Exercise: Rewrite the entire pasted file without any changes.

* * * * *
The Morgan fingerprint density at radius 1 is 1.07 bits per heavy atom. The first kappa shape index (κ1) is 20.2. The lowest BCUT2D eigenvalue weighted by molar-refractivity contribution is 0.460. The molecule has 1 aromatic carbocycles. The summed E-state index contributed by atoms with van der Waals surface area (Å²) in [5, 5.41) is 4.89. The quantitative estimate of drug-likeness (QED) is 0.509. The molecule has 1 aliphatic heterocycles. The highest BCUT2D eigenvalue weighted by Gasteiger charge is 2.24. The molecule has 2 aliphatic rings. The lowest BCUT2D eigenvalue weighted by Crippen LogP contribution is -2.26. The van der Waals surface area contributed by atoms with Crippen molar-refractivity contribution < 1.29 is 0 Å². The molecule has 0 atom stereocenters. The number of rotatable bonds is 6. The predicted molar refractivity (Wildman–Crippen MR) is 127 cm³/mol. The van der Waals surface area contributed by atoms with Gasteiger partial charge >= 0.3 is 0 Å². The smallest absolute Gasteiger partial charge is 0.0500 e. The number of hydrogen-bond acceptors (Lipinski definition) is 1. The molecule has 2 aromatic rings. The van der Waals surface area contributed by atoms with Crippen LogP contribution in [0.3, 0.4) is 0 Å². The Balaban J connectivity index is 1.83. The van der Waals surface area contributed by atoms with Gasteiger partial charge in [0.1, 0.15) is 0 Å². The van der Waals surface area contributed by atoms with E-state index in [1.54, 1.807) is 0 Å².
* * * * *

The Morgan fingerprint density at radius 1 is 1.07 bits per heavy atom. The first kappa shape index (κ1) is 20.2. The lowest BCUT2D eigenvalue weighted by molar-refractivity contribution is 0.460. The molecule has 1 aromatic carbocycles. The summed E-state index contributed by atoms with van der Waals surface area (Å²) in [5, 5.41) is 4.89. The quantitative estimate of drug-likeness (QED) is 0.509. The molecule has 1 aliphatic heterocycles. The highest BCUT2D eigenvalue weighted by Gasteiger charge is 2.24. The molecule has 2 aliphatic rings. The lowest BCUT2D eigenvalue weighted by Crippen LogP contribution is -2.26. The van der Waals surface area contributed by atoms with Crippen molar-refractivity contribution < 1.29 is 0 Å². The molecule has 0 atom stereocenters. The number of rotatable bonds is 6. The predicted molar refractivity (Wildman–Crippen MR) is 127 cm³/mol. The van der Waals surface area contributed by atoms with Gasteiger partial charge >= 0.3 is 0 Å². The smallest absolute Gasteiger partial charge is 0.0500 e. The number of hydrogen-bond acceptors (Lipinski definition) is 1. The molecule has 2 aromatic rings. The van der Waals surface area contributed by atoms with Crippen LogP contribution in [0.3, 0.4) is 0 Å². The Balaban J connectivity index is 1.83. The van der Waals surface area contributed by atoms with Gasteiger partial charge in [0.1, 0.15) is 0 Å². The van der Waals surface area contributed by atoms with E-state index in [1.54, 1.807) is 0 Å².